Try to look at the MVC pattern. Limit the beans that interact directly with the XPage through EL to a facade pattern. Call your business beans from there and hand over either Java objects or Notes objects like views, documents or sessions etc.
This is absolutely necessary when you want to pack your business beans into a (junit) test harness. So instead of:
BusinessBean.makeInvoices();
you would have:
BusinessBean.makeInvoices(session, NotesView, OutputStream);
The later function can be called from an XPage, an agent or a standalone Java program ( think JUnit, Jenkins). So instead of figuring out the dependencies inside your bean, you provide them in the call.
This is also called separation of concerns. Your bean does its thing without bothering about the surrounding.
Hope that helps
As mr stwissel said dependency injection is the way to go here.
But with logging I prefer to go Log4j way and avoid passing logger through params.
By Log4j way I mean getting refrence to logger object through static factory method (like Logger.getLogger('some.class')) and leave the configuration loading to log4j framework.
Unfortunatelly I don't know if OpenLog logger can be configured in such a way, that it will automatically read settings from given configuration file (faces-config or other).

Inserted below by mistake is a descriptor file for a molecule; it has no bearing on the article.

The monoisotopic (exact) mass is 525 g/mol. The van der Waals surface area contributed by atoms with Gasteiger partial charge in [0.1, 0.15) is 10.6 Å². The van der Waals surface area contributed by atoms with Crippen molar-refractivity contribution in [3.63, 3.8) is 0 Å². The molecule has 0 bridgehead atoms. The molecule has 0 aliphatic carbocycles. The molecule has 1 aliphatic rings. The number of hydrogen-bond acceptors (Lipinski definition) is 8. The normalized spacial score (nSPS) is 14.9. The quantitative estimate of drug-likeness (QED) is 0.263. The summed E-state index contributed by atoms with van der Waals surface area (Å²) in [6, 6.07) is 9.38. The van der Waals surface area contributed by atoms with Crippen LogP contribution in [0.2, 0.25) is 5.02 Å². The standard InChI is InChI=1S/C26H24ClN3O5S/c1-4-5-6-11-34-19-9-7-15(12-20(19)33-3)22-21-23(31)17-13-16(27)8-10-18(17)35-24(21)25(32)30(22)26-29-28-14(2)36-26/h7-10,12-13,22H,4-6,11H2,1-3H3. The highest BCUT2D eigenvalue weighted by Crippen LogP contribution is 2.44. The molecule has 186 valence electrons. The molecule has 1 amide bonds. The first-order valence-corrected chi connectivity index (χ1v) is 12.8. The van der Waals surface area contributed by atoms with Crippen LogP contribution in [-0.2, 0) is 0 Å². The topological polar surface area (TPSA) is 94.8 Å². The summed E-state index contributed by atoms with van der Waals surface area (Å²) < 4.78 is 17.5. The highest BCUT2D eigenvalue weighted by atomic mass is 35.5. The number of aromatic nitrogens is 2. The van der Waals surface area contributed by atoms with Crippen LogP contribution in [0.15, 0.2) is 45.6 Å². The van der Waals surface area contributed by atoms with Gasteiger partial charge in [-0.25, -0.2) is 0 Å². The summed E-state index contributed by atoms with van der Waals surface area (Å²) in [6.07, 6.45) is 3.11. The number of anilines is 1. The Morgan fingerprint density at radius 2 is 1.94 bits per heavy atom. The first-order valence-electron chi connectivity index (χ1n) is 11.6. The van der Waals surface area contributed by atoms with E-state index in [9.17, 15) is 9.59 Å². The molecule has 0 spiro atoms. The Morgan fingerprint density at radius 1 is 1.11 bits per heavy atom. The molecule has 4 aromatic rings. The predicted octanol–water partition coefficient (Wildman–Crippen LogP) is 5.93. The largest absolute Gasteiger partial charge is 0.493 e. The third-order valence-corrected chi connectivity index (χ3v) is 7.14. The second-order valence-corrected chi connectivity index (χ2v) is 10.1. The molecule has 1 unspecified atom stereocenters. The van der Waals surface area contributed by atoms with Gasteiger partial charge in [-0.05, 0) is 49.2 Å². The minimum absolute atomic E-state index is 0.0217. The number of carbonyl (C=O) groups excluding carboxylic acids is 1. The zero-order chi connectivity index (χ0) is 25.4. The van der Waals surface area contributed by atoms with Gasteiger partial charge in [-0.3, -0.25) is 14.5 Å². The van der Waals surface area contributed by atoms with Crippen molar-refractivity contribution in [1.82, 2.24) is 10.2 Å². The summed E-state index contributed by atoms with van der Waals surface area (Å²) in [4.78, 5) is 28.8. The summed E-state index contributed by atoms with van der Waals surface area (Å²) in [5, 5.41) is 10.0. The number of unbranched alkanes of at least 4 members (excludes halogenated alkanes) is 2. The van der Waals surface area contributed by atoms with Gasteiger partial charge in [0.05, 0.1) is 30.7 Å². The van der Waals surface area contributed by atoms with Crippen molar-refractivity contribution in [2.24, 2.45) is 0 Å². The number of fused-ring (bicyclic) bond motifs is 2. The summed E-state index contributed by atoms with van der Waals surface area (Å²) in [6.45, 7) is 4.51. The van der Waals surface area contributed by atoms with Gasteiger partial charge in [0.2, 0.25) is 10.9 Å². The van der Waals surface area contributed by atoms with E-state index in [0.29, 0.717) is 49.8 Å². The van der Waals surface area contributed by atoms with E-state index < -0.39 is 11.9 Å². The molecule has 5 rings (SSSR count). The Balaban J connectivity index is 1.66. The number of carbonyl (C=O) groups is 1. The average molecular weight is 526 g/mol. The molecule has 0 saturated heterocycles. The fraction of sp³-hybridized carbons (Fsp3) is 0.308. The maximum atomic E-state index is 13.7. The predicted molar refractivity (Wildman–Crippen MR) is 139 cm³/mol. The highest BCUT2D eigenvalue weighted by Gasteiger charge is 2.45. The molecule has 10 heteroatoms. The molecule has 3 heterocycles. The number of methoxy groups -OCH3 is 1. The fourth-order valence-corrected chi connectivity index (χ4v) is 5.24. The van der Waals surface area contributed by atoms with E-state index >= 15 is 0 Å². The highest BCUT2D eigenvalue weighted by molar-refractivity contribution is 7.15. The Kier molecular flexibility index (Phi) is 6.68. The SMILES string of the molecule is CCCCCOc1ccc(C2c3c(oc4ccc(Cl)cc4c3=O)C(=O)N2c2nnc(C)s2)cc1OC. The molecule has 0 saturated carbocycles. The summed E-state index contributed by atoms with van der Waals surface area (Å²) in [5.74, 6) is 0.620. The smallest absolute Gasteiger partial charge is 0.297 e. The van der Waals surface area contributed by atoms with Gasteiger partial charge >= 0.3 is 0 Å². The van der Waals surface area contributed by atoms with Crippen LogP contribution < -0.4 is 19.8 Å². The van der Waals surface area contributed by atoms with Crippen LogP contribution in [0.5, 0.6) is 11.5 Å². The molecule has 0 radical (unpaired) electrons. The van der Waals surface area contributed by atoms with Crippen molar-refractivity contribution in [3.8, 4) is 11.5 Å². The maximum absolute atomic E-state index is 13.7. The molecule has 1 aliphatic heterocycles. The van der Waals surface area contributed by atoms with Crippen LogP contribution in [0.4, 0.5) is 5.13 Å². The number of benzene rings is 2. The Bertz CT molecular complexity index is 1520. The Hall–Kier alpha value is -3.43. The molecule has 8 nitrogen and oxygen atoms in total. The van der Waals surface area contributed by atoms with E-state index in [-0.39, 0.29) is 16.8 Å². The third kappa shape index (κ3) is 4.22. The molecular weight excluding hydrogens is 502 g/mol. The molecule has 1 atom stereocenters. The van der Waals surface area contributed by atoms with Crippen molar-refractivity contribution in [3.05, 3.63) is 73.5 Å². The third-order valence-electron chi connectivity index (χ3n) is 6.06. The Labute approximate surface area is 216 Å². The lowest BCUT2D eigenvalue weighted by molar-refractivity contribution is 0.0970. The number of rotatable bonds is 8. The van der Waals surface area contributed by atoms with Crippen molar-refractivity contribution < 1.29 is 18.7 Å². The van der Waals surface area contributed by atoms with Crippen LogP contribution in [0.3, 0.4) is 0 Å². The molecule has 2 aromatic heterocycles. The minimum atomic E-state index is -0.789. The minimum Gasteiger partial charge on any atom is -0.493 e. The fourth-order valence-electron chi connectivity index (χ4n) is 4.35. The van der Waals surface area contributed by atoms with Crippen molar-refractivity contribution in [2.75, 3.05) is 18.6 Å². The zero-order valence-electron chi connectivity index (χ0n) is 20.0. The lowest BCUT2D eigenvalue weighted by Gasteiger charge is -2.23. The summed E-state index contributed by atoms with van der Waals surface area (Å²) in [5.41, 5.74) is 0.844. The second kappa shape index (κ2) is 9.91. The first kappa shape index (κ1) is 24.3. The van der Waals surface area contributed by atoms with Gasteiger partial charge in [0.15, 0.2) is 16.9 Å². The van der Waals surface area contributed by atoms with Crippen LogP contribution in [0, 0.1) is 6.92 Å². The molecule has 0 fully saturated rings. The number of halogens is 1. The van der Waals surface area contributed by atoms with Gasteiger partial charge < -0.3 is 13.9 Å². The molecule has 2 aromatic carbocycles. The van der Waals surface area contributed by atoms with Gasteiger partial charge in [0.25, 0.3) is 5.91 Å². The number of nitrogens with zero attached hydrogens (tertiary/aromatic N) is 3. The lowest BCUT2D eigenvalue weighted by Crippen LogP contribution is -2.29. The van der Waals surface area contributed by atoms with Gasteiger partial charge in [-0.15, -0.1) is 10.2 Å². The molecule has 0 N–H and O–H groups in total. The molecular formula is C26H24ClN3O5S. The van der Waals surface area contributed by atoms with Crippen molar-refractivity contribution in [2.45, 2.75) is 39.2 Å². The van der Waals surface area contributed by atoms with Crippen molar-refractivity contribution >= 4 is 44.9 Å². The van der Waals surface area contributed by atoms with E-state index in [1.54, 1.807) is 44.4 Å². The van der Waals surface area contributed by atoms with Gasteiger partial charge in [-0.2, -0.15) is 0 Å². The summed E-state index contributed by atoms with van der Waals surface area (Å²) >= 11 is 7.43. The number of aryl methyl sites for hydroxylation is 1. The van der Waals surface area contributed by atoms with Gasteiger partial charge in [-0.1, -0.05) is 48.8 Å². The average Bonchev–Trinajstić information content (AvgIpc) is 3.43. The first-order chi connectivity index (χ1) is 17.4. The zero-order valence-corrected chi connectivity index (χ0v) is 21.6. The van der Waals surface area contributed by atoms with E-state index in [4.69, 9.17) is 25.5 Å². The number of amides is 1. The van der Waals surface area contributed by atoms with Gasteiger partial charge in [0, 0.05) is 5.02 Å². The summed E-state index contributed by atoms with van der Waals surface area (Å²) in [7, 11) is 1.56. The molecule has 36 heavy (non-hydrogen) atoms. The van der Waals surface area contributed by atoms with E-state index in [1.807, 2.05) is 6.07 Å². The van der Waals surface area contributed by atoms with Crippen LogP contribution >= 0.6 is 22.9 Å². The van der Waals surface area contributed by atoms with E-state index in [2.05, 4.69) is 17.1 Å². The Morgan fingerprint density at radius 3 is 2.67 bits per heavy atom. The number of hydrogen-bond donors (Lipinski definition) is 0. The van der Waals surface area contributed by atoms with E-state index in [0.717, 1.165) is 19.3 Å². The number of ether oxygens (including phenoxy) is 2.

You can always write custom appender for log4j that will route logs to OpenLogger (this should be quite easy)
From experience of developing the logging for OpenNTF Domino API, the biggest issue is Java security exceptions. That includes defining different loggers and logging levels, and also loading a different configuration on the fly. You can handle most of that by using a plugin, but I'm not sure if you want to go that far.
Log4J is a standard Java logging mechanism, but that also hits security options. I think the custom appender for log4j would hit the same security exceptions, unless it's in a plugin. Someone suggested an anonymous logger might work, but I haven't tried that.
OpenNTF Domino API has a variety of logging options in the core plugin rather than the Xsp plugin. BaseOpenLogItem is a core implementation of IOpenLogItem, without any dependencies on facesContext. There is also a logger to log to a file in IBM_TECHNICAL_SUPPORT. DominoUtils.handleException(Throwable) or (Throwable,String) will do that logging. The challenge is identifying what code is triggering the exception.